Recently I went along to the ‘Talk to me’ symposium evening session. An entertaining journey through things that have blurred our relationship with machines; from healthcare chatterbots to the promise of everyday flirting with Apple’s Siri.
The session was set up as a record party, with Jad Abumrad and Robert Krulwich of Radiolab, exhibition curator Paola Antonelli and author Steven Johnson invited to take turns and share machine stories.
Here are my favorite records from the night.
Chatterbots made lousy therapists
In 1964 MIT, under the direction of Joseph Weizenbaum, Eliza the robot therapist was brought into the world. Eliza was a computer programme that played scripted responses to patients questions. Initial hype for Eliza died down quickly as patient questions outside of her programming exposed her limited soothing powers.
Booking trains got romantic
In 2001 Amtrak replaced their ‘dial 1, dial 2’ train booking phone service with ‘Hi, this is Amtrak. I’m Julie’. The recorded tone’s of Boston’s Julie Stinneford powered the Amtrak customer service system to provide some much needed relief to the maze of number based phone services. Thanks Julie.
Steve Jobs was programming the human OS
As operating systems to new technologies are getting simpler, so are we. In 2011 baby girls are swiping away at print copies of Vogue magazine only to be disappointed it doesn’t come up to scratch mom’s iPad.
Handmade interactions delight
‘Hi, a real human interface’ is a portrait project from Multitouch Barcelona that put one of their team in a box to simulate the perfect interface, one which understands our deepest needs. Entertaining start-up sequences and penis extension emails aside, human gestures will always win for machine based user experiences.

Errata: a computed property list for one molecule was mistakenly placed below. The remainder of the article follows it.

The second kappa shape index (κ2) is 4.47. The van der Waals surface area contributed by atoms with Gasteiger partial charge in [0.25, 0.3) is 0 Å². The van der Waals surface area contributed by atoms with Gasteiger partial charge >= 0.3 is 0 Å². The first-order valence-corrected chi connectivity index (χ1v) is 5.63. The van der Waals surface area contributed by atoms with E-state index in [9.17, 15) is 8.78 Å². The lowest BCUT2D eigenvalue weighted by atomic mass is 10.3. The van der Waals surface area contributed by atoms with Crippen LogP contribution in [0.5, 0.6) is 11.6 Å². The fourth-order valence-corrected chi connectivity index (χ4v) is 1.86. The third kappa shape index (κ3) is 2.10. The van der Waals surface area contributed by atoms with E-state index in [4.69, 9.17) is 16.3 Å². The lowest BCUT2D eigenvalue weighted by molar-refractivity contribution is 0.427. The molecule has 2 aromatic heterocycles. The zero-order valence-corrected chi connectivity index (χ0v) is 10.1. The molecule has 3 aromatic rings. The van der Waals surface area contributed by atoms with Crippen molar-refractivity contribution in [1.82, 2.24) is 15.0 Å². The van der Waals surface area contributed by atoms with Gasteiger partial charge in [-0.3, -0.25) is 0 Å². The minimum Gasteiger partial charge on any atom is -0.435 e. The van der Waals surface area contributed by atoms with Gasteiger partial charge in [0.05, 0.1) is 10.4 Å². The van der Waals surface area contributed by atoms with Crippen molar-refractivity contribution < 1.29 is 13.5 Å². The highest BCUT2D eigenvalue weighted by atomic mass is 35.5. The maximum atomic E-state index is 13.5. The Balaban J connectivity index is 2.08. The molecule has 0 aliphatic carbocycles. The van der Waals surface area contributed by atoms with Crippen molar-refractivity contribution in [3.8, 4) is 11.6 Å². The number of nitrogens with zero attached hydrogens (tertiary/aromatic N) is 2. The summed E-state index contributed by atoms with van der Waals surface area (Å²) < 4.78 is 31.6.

Wires vs Dolls
In 1999 grad student Freedom Baird wanted to see what toy kids had most emotional connection too, a doll or a robot. He invited four 6 year olds to hold a barbie doll, a hamster and a furbie upside down for as long as they could. It turned out the biting hamster could be held upside down for 8 seconds, barbies forever, but after just 1 minute the children gave into the cries and moving eyes of the furbie. The wires won, the kids felt tricked.
Art by eyes
Eyewriter is the modern day diving bell and butterlfy; an amazing story of how a group of programmers and designers got together to help street artist Tempt One, an amyotrophic lateral sclerosis patient, create dynamic art projections with his eyes using an eye-tracking system they created called Eyewriter.
No more fake smiles
Auto Smiley is an application from Theo Watson that runs in the background whilst you work; constantly analyzing your facial expression in the hunt for a smile, once a smile is detected an ascii smiley face is sent to your app. Honesty is now being enforced in our online conversations. No more fake smiles friends : )